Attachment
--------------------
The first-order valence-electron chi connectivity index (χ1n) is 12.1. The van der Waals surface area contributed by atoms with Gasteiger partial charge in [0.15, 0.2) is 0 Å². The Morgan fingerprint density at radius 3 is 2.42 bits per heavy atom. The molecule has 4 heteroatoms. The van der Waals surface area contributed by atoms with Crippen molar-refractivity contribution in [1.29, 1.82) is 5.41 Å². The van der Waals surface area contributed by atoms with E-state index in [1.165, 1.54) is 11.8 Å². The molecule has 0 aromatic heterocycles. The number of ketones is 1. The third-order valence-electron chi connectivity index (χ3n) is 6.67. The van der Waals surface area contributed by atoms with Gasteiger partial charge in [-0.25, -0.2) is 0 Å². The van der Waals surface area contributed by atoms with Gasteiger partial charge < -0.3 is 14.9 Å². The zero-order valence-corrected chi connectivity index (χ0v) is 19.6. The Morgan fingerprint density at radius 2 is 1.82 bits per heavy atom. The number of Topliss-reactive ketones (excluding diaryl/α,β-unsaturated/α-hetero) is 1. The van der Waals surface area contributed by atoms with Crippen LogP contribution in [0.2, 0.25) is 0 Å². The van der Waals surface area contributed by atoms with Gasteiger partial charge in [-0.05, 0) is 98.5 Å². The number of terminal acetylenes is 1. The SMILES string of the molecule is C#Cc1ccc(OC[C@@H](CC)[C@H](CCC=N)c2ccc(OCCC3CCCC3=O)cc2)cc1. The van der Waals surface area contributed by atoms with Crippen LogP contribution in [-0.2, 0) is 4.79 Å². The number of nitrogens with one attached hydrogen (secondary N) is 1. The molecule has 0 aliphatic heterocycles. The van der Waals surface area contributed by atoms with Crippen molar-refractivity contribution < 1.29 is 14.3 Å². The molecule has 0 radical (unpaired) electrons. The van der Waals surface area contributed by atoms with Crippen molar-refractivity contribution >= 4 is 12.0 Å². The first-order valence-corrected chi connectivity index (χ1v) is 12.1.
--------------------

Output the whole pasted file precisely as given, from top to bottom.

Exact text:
The first-order valence-electron chi connectivity index (χ1n) is 12.1. The van der Waals surface area contributed by atoms with Gasteiger partial charge in [0.15, 0.2) is 0 Å². The Morgan fingerprint density at radius 3 is 2.42 bits per heavy atom. The molecule has 4 heteroatoms. The van der Waals surface area contributed by atoms with Crippen molar-refractivity contribution in [1.29, 1.82) is 5.41 Å². The van der Waals surface area contributed by atoms with E-state index in [1.165, 1.54) is 11.8 Å². The molecule has 0 aromatic heterocycles. The number of ketones is 1. The third-order valence-electron chi connectivity index (χ3n) is 6.67. The van der Waals surface area contributed by atoms with Gasteiger partial charge in [-0.25, -0.2) is 0 Å². The van der Waals surface area contributed by atoms with Gasteiger partial charge < -0.3 is 14.9 Å². The zero-order valence-corrected chi connectivity index (χ0v) is 19.6. The Morgan fingerprint density at radius 2 is 1.82 bits per heavy atom. The number of Topliss-reactive ketones (excluding diaryl/α,β-unsaturated/α-hetero) is 1. The van der Waals surface area contributed by atoms with Crippen LogP contribution in [0.2, 0.25) is 0 Å². The van der Waals surface area contributed by atoms with Gasteiger partial charge in [-0.05, 0) is 98.5 Å². The number of terminal acetylenes is 1. The SMILES string of the molecule is C#Cc1ccc(OC[C@@H](CC)[C@H](CCC=N)c2ccc(OCCC3CCCC3=O)cc2)cc1. The van der Waals surface area contributed by atoms with Crippen LogP contribution in [-0.2, 0) is 4.79 Å². The number of nitrogens with one attached hydrogen (secondary N) is 1. The molecule has 0 aliphatic heterocycles. The van der Waals surface area contributed by atoms with Crippen molar-refractivity contribution < 1.29 is 14.3 Å². The molecule has 0 radical (unpaired) electrons. The van der Waals surface area contributed by atoms with Crippen molar-refractivity contribution >= 4 is 12.0 Å². The first-order valence-corrected chi connectivity index (χ1v) is 12.1.